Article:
That said, there is an entire population of people who are not like you. Not physically or mentally like you at all. Rather sort of a sub species, but then again, not exactly. Call it a mutation of a sorts. That is where I come in, as well as others who aren’t Vampires but not exactly what YOU would call normal. We’re genetically different. Some are born that way and some are genetically modified along the way. I can’t give you the scientific explanation but it is what it is.

Anyway, people fear what is different and what they don’t understand. They tend to find a group to put that fear on, which leads to killings and genocide and all sorts of tragic social and moral disorders.

On the other hand, Vampires, real Vampires are on the top of the food chain, above you, so I can understand that natural fear. It is healthy to fear someone who could easily kill you and consume your blood.

But I see it as more of a symbiotic relationship. We all get something we need from the transaction. Wouldn’t you agree Dr. Morgan?”

He stood up and went across the room and closed the curtains. I didn’t ask why. I followed him across the room. He stopped and looked me right in the eye. There was almost an electrical charge between us.

I stepped closer. He’d been quiet and listened to everything I said. He thought I was crazy yet he was feeling a strange attraction to me. That was a good thing. Especially since I’d skipped my Friday lunch and was starting to feel a bit light headed.

I spoke quietly to him. “Your heart rate just jumped up, just by the simple fact that I came a little closer to you.” I took another step and took his hands.

“You’re so cold.” He was a little frightened  I could tell but didn’t let go.

“Yes, I am. Feel for a pulse.”

“I can’t find it.”

“My heart beats extremely slow. Don’t ask me to explain how it all works. There did you feel that slight beat? Never faster than 20 beats per minute. Usually much slower. In fact I can stop my heart and restart it if I want to, or if I’m extremely frightened or stressed.”

Then I brushed my lips against his. “I’m extremely cold compared to you. Your heart rate just jumped again. Both fear and excitement. The strangeness of it all. And admit it, the beauty of it.”

I showed my fangs and gave a little purr. He almost jumped out of his skin.

“Relax, I’m not going to hurt you,” I told him gently.

He looked at my mouth. “Those are real.”

“Yes. Real as your teeth.”

“How old are you?”

“Ninety nine years older than you are.”

“Was that a lucky guess or can you tell…”

I smiled. “The diploma on your wall, I did the math… lucky guess because you look younger than your actual 55 years.”

“You’re 154.”

“Fairly young for a Vampire. I don’t age. I rarely get sick. You wouldn’t believe how fast I heal if hurt.” I moved closer my body barely touching his. He was maybe five six or seven but by no means what I’d consider short. Getting to his neck would be easy but I didn’t want to be quite so intimate this time.  “Give me your wrist. Come on.” I locked my eyes on his. He was mine. Child’s play for a Vampire but I never felt guilty about it.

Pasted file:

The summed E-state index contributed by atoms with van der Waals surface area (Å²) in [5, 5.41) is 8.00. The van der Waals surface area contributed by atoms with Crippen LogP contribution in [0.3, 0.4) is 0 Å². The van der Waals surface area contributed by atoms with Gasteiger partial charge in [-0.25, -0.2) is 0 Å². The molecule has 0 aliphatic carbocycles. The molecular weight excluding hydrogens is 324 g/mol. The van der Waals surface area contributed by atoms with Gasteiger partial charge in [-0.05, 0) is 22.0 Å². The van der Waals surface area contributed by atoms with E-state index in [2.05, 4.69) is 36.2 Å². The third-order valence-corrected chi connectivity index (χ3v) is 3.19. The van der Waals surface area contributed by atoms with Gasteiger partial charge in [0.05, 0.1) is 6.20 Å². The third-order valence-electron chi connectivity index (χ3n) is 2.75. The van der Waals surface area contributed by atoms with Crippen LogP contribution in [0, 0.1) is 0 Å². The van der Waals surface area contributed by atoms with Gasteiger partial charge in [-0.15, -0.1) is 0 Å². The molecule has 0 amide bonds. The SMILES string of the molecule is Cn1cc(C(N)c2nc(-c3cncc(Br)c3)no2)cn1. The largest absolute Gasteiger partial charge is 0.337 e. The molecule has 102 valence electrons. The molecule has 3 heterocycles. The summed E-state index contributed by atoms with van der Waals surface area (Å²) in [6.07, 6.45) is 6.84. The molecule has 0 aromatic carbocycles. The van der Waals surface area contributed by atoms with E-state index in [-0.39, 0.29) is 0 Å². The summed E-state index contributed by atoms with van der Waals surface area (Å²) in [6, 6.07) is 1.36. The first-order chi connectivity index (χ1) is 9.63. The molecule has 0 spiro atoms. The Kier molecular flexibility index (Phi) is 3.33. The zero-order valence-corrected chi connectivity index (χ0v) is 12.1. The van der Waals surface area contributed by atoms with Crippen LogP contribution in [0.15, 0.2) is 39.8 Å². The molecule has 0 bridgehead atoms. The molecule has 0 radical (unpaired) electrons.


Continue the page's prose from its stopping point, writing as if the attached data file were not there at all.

Gently pushing him against the wall for support I took his wrist and sank my fangs into it.

Due to his past history, excellent physical condition, disposition and blood type I thought he’d be an excellent candidate for becoming a Vampire. But that is a risky proposition and something I’d save for another time.

Suddenly on the tip of my tongue and in the back of my mind there was something familiar. It was in his face as well. I did know him or at least someone connected to him.

Gently kissing his wrist to make sure there would be no fang marks left I looked in his face. Yes, it was there under those deep brown eyes and dark lashes.

“You’re William Morgan’s great grand son,” I said. “You look just like him. I should have known.”

“Wait, you knew my great grandfather? He and his best friend died in a boating accident…”

“Not at all. William and his friend Albert and living in Seattle. They’re Vampires.”

Another shock to his system, but by that time he was feeling the euphoric high of one just bitten by a Vampire (at least by me, I always try to make a good experience that will leave them warm and toasty for at least a week.)

I went on to explain that Billy and Al were in Seattle with a band and a graphic design business. Al was living with one of my mom’s friends. Sometimes Al would still wear a top hat just for kicks and grins. Small world.

Out of a drawer in a hutch he pulled a tintype of two men. Billy was in the light suit and Al was wearing his signature top hat – even back then.

On a hot summer night at a lavish party at a mansion by the river, Billy discovered his wife was having an affair with another man. Things had not been right at home for a while, but he figured it was the pressure of having two small children and his busy career. She had given her body and her heart to a wealthy banker. Upset over this discovery Billy took off down to the river’s edge where he and his friend Al found a conoe. It seemed like a good idea at the time, but Billy was upset, stood up in the boat and capsized it. The men both went into the fast water and perished.

Yes indeed, they did die, but not for long. About two miles down the river lived, in another lavish river side residence lived two ancient Vampires. They were also having a party that night. The Vampires found the men and rescued them from death, in a way. They turned them into Vampires. I know this because I was there that night.

Gerard Morgan looked at me in wonder. “Could I meet him? My great grandfather?”

“I’ll ask him,” I said, knowing the answer might very well be yes. “I only ask that you tell no one what we discussed today or that I am a Vampire. That goes for my son as well. Plus, you know if you tell anyone they’ll think you’re crazy.”